(Bloomberg) -- The weak state of the South African consumer was back on investors’ minds Thursday when Mr Price Group Ltd. said shoppers “continue to be constrained” as the retailer presented a four-month trading update.
Mr Price fell as much as 14% to the lowest in more than two years in Johannesburg, dragging peers down with it. Truworths International Ltd. slipped 3.2% and Woolworths Holdings Ltd. 2.9% as an index of general retailers dropped the most in seven months.
Economic expansion, unemployment, inflation and disposable income remain at levels that aren’t supportive of growth, the retailer said. The clothing business provided the greatest headwinds, with the company failing to get its product mix right, causing “an imbalance in the shape of the assortment” and deeper-than-desired markdowns that hit margins.
“The Mr Price update commentary concurred with that of other retailers highlighting the pressures the consumer is under,” said Michele Santangelo, a money manager at Independent Securities. “The comments from management don’t spur much confidence for investors, with a list of factors putting a lid on retail growth prospects.”
South Africa’s economy contracted the most in a decade in the first quarter and the jobless rate climbed to 29%. Business groups and analysts have warned that the country could be pressed to ask the International Monetary Fund because of ballooning debt.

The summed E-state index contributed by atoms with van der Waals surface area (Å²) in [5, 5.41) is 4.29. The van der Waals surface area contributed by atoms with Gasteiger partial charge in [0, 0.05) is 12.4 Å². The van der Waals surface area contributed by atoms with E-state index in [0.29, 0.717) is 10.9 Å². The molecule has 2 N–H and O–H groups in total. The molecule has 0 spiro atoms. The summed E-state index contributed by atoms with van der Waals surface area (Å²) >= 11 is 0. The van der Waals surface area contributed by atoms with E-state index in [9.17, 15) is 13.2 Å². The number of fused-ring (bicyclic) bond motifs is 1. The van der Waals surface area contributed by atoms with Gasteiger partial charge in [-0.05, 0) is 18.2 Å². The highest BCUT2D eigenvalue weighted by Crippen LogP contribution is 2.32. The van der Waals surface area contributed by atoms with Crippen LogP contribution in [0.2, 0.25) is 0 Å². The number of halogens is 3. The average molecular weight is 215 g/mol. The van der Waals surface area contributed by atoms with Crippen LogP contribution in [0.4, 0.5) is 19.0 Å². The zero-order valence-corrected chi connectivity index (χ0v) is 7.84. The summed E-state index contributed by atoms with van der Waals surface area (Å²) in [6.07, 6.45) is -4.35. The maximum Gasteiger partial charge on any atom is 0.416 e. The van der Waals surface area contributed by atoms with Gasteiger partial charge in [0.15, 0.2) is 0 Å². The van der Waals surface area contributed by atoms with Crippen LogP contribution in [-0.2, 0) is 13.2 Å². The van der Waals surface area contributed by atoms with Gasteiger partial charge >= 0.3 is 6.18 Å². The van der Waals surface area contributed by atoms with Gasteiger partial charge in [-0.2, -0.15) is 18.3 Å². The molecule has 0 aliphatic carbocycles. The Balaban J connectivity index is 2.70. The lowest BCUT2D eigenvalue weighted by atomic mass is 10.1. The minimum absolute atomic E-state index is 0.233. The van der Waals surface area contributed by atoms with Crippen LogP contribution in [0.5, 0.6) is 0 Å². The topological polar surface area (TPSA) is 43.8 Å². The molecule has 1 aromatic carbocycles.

“Our negative views on the economy and consumer-facing sectors are becoming a reality time and time again and we remain bearish,” said Casparus Treurnicht, a money manager at Gryphon Asset Management. “Some portfolio managers might comment that there is value in retail and banks. We do not agree.”
Even so, there may be some hopeful indications: Mr Price said “early signs of a performance recovery into spring and summer have started to emerge,” with sales accelerating after the four months covered by its update. And South African retail sales rose for a sixth straight month in June, suggesting there is still life in the country’s consumers.
“The results from many retailers are not completely disastrous, but the rich valuations of many of the South African retailers, which remain in the upper teens on a price/earnings basis, means that the subdued growth outlook and constrained spending environment could lead to further company deratings,” Santangelo said.
Mr Price was 13% lower as of 4:47 p.m. in Johannesburg, its biggest decline since January. An index of food and drug retailers slumped 2.1%, with Spar Group Ltd. leading the slide, down 5.5%, the most in 18 months.
(Updates share prices.)
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